U.S. enterprises in path of data-hijacking Sazoora campaign, firm finds
Researchers have detected a new variant of Sazoora malware, a data-hijacking trojan that is currently targeting U.S. users as part of an international campaign.
On Tuesday, Aviv Raff, CTO of Seculert, an Israel-based advanced threat detection firm, revealed on the company's blog that more than 1,800 machines in the U.S. have recently been infected with the latest version of Sazoora.
Between late September and this past Sunday, the malware struck around 23,000 machines in total throughout several countries, with the majority of cases concentrated in Austria, Switzerland, Belgium and the U.S., Raff wrote.
Back in May, security firm ESET blogged about an older version of Sazoora that was delivered to users in Slovakia via a tax return spam hoax. At the time, Sazoora.A was described as an “ordinary credentials-stealing trojan” that used HTML injects to collect data from users' Internet Explorer, Firefox and Chrome browsers.
Now, Raff has noted a number of tricks the malware has picked up to skirt detection and become more pervasive in its data-hijacking tactics.
In a Tuesday follow up interview with SCMagazine.com, Raff explained that Sazoora.B lies dormant on victims' machines for 15 minutes before communicating with its command-and-control server. And before the Sazoora variant sends stolen data to its control hub, the control server must authenticate itself, Raff said.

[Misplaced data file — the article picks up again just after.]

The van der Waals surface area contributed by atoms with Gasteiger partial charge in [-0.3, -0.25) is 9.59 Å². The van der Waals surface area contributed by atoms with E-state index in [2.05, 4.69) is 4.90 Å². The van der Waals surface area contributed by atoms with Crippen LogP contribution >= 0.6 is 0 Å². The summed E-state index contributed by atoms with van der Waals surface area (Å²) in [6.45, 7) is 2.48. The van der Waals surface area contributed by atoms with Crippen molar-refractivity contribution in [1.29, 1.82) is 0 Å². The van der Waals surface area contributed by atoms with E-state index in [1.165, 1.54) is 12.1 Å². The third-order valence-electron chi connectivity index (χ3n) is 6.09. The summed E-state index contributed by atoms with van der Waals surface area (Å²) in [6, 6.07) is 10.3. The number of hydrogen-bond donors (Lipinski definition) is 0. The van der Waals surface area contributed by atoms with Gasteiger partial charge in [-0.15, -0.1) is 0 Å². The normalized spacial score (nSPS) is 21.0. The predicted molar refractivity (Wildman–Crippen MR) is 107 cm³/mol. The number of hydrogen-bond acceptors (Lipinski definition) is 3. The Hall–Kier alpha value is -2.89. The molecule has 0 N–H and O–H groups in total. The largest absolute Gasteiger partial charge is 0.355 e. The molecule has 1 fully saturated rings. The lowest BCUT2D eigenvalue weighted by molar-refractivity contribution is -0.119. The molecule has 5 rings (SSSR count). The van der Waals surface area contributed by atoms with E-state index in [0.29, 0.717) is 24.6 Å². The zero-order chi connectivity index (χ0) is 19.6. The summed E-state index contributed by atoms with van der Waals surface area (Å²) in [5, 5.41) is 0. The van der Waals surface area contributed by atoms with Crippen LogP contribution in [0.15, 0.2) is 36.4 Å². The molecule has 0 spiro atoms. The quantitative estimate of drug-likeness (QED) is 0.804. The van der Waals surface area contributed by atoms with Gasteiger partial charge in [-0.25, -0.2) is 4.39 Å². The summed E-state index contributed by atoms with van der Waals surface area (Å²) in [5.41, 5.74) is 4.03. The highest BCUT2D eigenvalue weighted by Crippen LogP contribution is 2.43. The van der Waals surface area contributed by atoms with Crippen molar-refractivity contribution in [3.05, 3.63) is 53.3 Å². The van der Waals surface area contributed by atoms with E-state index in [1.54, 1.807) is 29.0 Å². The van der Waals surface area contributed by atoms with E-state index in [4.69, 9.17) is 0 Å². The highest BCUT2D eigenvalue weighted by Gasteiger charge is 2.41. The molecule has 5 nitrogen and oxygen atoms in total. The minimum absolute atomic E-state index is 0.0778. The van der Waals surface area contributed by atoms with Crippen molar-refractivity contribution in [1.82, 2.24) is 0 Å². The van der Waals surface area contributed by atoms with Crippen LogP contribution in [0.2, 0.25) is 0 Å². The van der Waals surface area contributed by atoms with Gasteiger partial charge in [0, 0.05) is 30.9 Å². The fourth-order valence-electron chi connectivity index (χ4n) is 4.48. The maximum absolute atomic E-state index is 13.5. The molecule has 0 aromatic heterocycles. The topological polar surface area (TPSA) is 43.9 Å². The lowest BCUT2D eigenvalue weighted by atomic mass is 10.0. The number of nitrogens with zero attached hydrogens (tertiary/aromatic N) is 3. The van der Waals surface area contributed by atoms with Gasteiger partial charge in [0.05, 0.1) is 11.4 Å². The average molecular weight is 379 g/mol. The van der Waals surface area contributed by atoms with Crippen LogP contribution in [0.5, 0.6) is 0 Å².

“They've made some changes which made it less detectable by traditional security solutions [as well as] harder to hijack the botnet,” Raff said. “Before the command-and-control server starts [receiving] data, it's verified by some sort of digital signature.”
The new malware variant also uses form-grabbing capabilities, so that the content of any online form – whether email or otherwise – can be purloined by hackers, Raff added.
“We see it targeting mostly enterprises, so it tends to attack [with the goal] of extracting data from those specific enterprises,” he said.
Seculert has yet to identify the campaign's attack vector, but since Sazoora.A used phishing emails to target users, the new variant is likely using the same tactics, Raff said.He suggested that enterprises implement cloud-based sandbox technologies capable of detecting the advanced threat.